IALS was conducted in 24 countries from 1994 to 1998, and assessed three types of literacy skills in adults aged 16 to 65:

Prose literacy―the knowledge and skills needed to understand and use information from texts, including editorials, news stories, poems and fiction;

Document literacy―the knowledge and skills required to locate and use information contained in various formats, such as tables, graphs, schedules, charts, forms, and maps; and

Quantitative literacy―the knowledge and skills required to apply arithmetic operations to numbers embedded in printed materials. These types of skills are used, for example, when balancing a chequebook, figuring out a tip or completing an order form.[22]

Each of these three literacy domains was measured on a 500-point scale broken into five levels of skill (Level 1 being the lowest, Level 5 the highest). Level 3 is considered to be the minimum level required by an individual to function in a modern society and economy.

Subsequent to IALS, the Canadian component of the ALL―the International Adult Literacy and Skills Survey or IALSS 2003[23]―was published in 2005 in a report entitled Building on Our Competencies: Canadian Results of the International Adult Literacy and Skills Survey 2003. The IALSS provides us with the most recent and detailed picture of the literacy skills of Canadians.[24]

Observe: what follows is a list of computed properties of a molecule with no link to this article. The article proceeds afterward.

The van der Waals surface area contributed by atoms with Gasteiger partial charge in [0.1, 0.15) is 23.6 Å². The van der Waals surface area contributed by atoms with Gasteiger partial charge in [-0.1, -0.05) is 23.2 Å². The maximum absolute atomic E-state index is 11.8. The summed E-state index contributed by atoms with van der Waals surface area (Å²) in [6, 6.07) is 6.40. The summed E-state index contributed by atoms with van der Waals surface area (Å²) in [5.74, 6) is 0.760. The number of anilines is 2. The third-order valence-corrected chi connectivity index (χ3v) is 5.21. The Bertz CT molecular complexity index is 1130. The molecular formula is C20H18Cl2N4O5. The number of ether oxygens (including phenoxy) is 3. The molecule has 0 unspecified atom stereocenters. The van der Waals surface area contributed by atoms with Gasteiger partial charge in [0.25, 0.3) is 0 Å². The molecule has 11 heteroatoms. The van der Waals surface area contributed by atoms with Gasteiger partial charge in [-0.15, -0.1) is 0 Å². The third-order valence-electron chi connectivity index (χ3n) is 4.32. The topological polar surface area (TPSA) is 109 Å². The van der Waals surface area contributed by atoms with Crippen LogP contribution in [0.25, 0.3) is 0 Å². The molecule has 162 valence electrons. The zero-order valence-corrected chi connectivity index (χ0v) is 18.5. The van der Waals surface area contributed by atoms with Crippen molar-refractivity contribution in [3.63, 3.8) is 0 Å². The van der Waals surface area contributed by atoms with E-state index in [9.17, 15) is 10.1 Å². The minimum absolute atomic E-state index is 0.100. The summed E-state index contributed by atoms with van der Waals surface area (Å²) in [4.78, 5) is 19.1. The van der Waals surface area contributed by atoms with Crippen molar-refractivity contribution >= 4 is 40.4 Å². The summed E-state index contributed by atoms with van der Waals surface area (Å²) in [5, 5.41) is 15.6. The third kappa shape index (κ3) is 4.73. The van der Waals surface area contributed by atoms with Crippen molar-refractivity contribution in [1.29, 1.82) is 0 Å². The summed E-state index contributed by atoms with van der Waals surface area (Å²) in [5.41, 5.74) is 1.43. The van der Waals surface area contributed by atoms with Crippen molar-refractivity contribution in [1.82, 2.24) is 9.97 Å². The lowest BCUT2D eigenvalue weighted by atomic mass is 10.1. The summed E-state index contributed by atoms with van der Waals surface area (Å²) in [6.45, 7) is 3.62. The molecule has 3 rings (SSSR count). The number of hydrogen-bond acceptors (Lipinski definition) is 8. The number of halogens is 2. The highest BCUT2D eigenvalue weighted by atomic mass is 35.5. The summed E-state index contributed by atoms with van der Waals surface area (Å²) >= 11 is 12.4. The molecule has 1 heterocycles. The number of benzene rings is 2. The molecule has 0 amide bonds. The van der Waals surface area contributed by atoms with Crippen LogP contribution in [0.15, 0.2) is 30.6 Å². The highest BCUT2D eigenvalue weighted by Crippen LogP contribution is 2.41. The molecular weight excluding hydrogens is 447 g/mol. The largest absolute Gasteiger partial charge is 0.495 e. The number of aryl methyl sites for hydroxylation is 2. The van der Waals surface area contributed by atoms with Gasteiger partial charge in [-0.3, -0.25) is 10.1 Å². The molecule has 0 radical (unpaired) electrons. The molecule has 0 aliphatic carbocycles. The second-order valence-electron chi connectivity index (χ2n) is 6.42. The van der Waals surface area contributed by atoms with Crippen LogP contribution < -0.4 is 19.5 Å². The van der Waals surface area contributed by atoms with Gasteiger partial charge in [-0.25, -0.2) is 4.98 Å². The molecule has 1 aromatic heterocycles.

While the ALL and the IALSS were released about four years ago, it is safe to assume that literacy levels would not have changed much since then. Consequently, the results of these studies are still valuable.

The ALL and IALSS went beyond measurement of literacy and included essential or life skills. For this purpose, the old IALS’ quantitative literacy was re-defined as numeracy and altered to improve its reliability. (The IALS quantitative literacy and the ALL/IALSS numeracy results, therefore, can not be compared.) IALSS describes numeracy as:

a broader, more inclusive measure of mathematics skills and conceptual mathematical knowledge. This expanded scale measures more than the ability to perform mathematical operations on numbers embedded in text by including many tasks that require no or little reading.[25]

A fourth scale, problem-solving, was added to the ALL/IALSS as well, but given its newness, cannot be compared with the earlier IALS survey. The ALL/IALSS describes problem-solving as: